lasindex ^
-i Samara\Livox
\00_raw_laz\*.laz ^
-tile_size 10 -maximum -100 ^
-cores 3

lasview ^
-i Samara\Livox
\00_raw_laz\*.laz ^

using the difference image as an overlay to inspect troublesome areas

This way is easy to lasview or clip out (with las2las) those areas that look especially troublesome. We do this here for the large condominium “Las Palmeras” whose roofline and pool provide perfect features to illustrate the misalignment. As you can see in the image sequence below, there is a horizontal shift of up to 1 meter that can be nicely visualized with a cross section drawn perpendicular across the gable of the roof and – due to the inability to get returns from water – in the area without points where the pool is.

The misalignments between flight lines are too big for the data to be useful as is, so we do what we always do when we have this problem: We write an email to Andre Jalobeanu from Bayesmap and ask for help.

After receiving the LAZ files and the trajectory file Andre repaired the misalignment in two steps. The first call to his software stripalign in mode ‘-cut’ recovered a proper set of flight lines and removed most of the LiDAR points from the moments when the drone was turning. The second call to his software stripalign in mode ‘-align’ computed the amount of misalignment in this set of flight lines and produced a new set of flight lines with these errors corrected as much as possible. The results are fabulous.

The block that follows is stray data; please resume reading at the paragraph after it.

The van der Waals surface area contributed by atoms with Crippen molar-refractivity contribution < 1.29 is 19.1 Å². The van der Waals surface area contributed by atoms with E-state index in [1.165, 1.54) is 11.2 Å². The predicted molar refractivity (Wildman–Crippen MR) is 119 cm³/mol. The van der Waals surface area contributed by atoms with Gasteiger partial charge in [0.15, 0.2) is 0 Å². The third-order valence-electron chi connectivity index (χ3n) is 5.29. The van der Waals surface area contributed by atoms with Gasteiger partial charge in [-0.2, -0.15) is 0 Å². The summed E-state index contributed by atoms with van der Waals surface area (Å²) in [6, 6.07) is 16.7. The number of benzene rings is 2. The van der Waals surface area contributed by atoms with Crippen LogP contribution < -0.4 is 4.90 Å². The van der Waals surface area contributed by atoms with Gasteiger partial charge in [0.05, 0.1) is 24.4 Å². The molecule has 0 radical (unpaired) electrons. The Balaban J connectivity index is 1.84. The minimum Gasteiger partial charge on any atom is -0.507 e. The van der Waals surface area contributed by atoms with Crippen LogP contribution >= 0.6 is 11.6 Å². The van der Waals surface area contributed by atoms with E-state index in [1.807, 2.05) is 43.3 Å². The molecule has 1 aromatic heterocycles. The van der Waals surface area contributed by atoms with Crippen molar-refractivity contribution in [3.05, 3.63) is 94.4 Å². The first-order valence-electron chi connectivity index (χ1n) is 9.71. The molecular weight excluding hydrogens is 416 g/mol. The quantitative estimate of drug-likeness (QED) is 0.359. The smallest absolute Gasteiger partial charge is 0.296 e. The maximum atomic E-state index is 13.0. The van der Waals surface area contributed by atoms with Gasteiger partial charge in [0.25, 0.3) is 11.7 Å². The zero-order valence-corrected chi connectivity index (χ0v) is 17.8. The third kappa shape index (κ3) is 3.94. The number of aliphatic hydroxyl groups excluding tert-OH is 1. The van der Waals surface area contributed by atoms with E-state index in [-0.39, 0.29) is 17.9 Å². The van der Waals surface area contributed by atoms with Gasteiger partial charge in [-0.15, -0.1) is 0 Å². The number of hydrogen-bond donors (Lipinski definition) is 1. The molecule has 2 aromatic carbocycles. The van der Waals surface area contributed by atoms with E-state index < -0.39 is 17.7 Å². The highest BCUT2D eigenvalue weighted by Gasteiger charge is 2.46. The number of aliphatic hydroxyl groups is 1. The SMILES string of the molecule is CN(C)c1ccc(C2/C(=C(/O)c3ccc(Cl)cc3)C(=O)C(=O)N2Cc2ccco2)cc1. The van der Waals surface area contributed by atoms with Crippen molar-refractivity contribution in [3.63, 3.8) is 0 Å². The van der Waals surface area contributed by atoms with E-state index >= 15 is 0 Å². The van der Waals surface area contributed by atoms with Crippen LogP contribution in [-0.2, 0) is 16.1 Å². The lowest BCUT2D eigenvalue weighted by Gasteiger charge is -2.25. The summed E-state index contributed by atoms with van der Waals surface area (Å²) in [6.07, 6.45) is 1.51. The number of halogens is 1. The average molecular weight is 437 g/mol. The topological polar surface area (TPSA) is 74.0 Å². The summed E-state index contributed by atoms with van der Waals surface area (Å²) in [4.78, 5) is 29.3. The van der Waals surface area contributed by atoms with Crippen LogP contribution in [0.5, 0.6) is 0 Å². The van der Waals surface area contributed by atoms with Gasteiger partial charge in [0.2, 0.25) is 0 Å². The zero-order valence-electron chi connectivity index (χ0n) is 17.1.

lasmerge ^
-i Samara_MID40\*.laz ^
-o samaramid40.laz

stripalign ^
-uav -cut ^
-i samaramid40.laz ^
-po Samara_MID40\*.txt -po_parse ntxyzwpk ^
-G2 -cut_dist 50 ^
-O Samara_MID40\cut

stripalign ^
-uav -align ^
-i Samara_MID40\cut\*.laz ^
-po Samara_MID40\*.txt -po_parse ntxyzwpk ^
-A -G2 -full -smap -rmap -sub 2 ^
-O Samara_MID40\corr

As you can see above, the improvements are incredible. The data seems now sufficiently aligned to be useful for being processed into a number of products. One last thing to do is the removal of spurious scan lines that seem to stem from an unusual movement of the drone, like the beginning or the end of a turn.